This week we are pleased to feature a guest post by our colleague Agathe Vigne, a trade consultant specialized in the oil and gas industry.
Mexico’s national oil and gas company Petroleos Mexicanos (Pemex) has represented a dilemma for Mexican governments over the past decades. Every proposed reform is subject to a large debate throughout society on whether or not to privatize the “national treasure.”
While Vicente Fox sagely compared Pemex to the Virgin of Guadalupe, both “symbols for Mexicans that should be handled with care,” President Felipe Calderon tried a more direct approach with 2008’s energy reform. Debate over the bill came to its peak with the occupation of the national assembly and the subsequent withdrawal of the most controversial aspects of the text.
While on an official visit to Brazil this past September 19, President-elect Enrique Peña Nieto (EPN) has again mentioned the possibility of a reform that would allow for more private investment in the company. “What I am suggesting is Pemex’s modernization,” he said, “It is not about privatization, it is a mechanism that facitilitates private sector participation.” His idea is to increase the national company’s competitiveness through a gradual partial opening to international stock markets. (El Universal, September 20, 2012)
This declaration follows the opinion expressed by Pemex’s general director Juan Jose Suarez Coppel on the eve of the Mexican Oil Congress, that took place from September 10 to September 15. Suarez Coppel brought up three options for Pemex’s future:
– the “Banxico option,” that consists of removing Pemex from the national budget and giving it financial autonomy. This option wouldn’t change much of the company’s functionning, and the only way for the private sector to intervene in the company would be via incentive-based contracts. These have proved to be insufficient in the case of complex or risky projects such as shale gas or deepwater exploration.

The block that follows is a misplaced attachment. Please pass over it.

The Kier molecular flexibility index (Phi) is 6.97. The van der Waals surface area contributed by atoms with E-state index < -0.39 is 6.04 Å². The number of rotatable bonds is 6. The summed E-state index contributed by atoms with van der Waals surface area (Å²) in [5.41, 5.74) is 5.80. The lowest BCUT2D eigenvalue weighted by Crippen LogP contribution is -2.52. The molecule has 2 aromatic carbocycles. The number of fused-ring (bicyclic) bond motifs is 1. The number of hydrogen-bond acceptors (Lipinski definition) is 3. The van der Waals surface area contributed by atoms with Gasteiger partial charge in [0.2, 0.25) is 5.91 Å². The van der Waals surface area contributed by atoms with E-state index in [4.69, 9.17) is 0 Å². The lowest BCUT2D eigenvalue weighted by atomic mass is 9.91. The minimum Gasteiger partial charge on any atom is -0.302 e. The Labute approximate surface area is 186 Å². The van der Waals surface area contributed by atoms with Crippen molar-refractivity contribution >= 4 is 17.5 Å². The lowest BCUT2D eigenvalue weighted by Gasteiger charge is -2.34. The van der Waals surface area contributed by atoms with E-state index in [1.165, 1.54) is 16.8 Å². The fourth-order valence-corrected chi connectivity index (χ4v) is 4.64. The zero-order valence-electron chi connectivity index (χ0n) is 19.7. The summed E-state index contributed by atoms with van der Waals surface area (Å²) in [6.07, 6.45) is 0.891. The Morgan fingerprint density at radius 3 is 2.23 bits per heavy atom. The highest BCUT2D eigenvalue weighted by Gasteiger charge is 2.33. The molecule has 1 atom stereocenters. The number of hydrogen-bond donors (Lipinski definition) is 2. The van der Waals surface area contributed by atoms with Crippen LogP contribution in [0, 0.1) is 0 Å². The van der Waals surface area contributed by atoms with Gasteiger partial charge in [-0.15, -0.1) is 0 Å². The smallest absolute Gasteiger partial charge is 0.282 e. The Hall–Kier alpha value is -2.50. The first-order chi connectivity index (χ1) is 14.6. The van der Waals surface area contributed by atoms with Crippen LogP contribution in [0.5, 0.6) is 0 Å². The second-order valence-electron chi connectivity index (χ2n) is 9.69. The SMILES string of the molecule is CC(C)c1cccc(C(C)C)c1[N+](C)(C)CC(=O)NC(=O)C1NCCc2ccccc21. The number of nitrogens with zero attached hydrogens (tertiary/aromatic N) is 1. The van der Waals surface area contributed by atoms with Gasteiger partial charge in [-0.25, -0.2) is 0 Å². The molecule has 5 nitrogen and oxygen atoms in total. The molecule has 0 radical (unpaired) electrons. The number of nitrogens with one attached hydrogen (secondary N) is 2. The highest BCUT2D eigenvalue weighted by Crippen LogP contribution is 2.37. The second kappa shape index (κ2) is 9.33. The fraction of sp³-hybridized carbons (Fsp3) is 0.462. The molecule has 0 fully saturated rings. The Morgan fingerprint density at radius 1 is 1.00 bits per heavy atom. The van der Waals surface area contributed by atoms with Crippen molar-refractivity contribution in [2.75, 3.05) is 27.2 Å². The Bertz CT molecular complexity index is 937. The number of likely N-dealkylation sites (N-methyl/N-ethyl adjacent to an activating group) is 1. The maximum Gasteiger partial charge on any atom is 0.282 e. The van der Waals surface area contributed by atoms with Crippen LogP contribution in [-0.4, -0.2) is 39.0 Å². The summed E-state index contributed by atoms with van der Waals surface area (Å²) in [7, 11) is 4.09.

– the “Saudi Aramco option,” which consists of privatizing the company. This would require a constitutional modification, with a two-thirds majority in Congress and would create an uproar in the population.
– the “Petrobras option,” which seems to be what EPN has in mind. This would consist of creating a mixed company that would be able to compete and associate with international oil majors. Such a reform would also require a two-thirds majority in Congress but would be less controversial, given the Brazilian and Colombian success stories. (Business News Americas, September 10, 2012)
These recent announcements show that Pemex has no choice but to evolve quickly. Indeed, the company is confronted by a very high debt due to wrong choices in financing (pidiregas), very high tax rates, pension liabilities up to 800 billion pesos (US$62 billion), technology transfer issues, and general lack of capacities to exploit complex oil and gas fields.
The example of deepwater exploration is striking. Juan Carlos Zepeda, president of the National Hydrocarbons Commission, underscored that Pemex does not have the equipment, material, personnel, security policies or technology to exploit deepwater fields. Such projects generally require the association of three to five oil companies, in order to reduce risks and implement the best possible practices.
This year’s Mexican Oil Congress put Chevron in a place of honor with a long conference on its deepwater projects around the world. Most international oil majors were present in the trade show, almost eclipsing Pemex’s traditional partners — oil services companies such as Schlumberger or Halliburton. The sign of a change towards a Brazilian model?
Trade Consultant for Oil and Gas